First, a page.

A CV Axle is the drive axle on a PORSCHE 928 that contains two
constant velocity joints. CV axle shafts are mainly used in front wheel drive and all
wheel drive cars. However, rear wheel drive cars with independent rear suspensions
typically use CV rear axle halfshafts. Some all wheel drive vehicles use CV axle shafts
for all four axles. Two different types of CV joint are used on CV axles in modern cars.
At the "inboard" end, where the shaft only moves up and down with the movement of the
suspension, a "Triax" (also known as "Tripod") joint is used. This has a three-pointed
yoke attached to the shaft, which has barrel-shaped rollers on the ends. These fit into a
cup with three matching grooves, attached to the differential. Since there is only
significant movement in one axis, this simple arrangement works well.
At the outboard end of the driveshaft, a slightly different unit is used. The end of the
PORSCHE 928 CV Axle is splined which fits into the outer joint and is typically held
in place by a circlip. The shaft fits in the center of a large, steel, star-shaped gear that
nests inside a circular cage. The cage is spherical but with ends open, and it typically has
six openings around the perimeter. This cage and gear fit into a grooved cup that has a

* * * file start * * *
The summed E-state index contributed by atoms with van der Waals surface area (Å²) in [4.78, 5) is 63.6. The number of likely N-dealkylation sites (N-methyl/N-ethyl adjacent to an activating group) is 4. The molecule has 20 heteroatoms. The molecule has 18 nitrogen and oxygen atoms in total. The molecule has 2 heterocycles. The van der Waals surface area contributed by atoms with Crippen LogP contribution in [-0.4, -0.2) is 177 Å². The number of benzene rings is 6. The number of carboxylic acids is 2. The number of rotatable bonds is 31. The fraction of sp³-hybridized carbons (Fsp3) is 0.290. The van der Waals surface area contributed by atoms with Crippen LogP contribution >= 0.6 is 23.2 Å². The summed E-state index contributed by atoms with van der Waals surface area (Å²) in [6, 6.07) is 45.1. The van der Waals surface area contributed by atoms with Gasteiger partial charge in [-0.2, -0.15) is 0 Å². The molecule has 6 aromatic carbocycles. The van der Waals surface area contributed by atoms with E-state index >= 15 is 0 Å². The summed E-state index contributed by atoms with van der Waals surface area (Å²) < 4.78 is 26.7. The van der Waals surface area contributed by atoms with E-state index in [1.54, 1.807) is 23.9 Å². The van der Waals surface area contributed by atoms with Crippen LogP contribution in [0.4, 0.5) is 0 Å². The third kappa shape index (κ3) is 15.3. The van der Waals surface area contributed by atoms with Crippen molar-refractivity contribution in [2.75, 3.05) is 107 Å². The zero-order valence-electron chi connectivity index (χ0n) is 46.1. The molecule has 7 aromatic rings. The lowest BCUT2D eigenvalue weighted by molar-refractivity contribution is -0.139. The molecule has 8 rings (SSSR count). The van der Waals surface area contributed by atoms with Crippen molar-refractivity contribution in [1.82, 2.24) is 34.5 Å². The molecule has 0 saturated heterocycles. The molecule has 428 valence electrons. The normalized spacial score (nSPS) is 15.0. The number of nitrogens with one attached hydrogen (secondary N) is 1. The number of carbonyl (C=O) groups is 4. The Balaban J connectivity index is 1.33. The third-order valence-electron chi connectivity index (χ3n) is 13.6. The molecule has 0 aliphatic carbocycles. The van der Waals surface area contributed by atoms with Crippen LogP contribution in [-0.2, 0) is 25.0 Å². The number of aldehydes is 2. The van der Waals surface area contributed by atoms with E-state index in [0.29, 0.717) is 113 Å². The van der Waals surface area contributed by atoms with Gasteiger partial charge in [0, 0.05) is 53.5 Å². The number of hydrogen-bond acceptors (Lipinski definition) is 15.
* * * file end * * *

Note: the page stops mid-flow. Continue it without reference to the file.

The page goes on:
splined and threaded shaft attached to it. Six large steel balls sit inside the cup grooves
and fit into the cage openings, nestled in the grooves of the star gear. The outer shaft on
the cup then runs through the wheel bearing and is secured by the axle nut
The Constant Velocity Joints in a CV axle allow a rotating axle shaft to
transmit power through a variable angle, at constant rotational speed, without an
appreciable increase in friction or play. The CV joint in the CV axle is extremely
flexible, and can accommodate the large changes of angle when the front wheels are
turned by the steering system.
The only maintenance required on PORSCHE 928
CV axle shafts are periodic inspection of the rubber boots that contain the grease to
lubricate the CV joint. Check these boots for damage, cracks will allow the grease to
leak from the boot and dirt to enter the boot causing damage to the CV axle shaft. It is
best practice to replace the complete CV axle shaft if the boot or CV joint fails
A clicking noise when turning sharply at low speed is a symptom of
a failing CV joint in the CV axle shaft. Cracked and grease leaking from CV boots.
Ignoring these symptoms can lead to total CV joint failure rendering the
Half Shaft, Constant Velocity Axle
On front wheel drive vehicle the CV axle is located between the wheel hub
and transaxle or transmission. On vehicles with rear independent suspension the CV axle
is located wheel hub and rear differential.
Depending on the year and options your PORSCHE 928 has, the
above information may not apply. Consult with a professional automotive
technician or manufacturer for specifics on your PORSCHE 928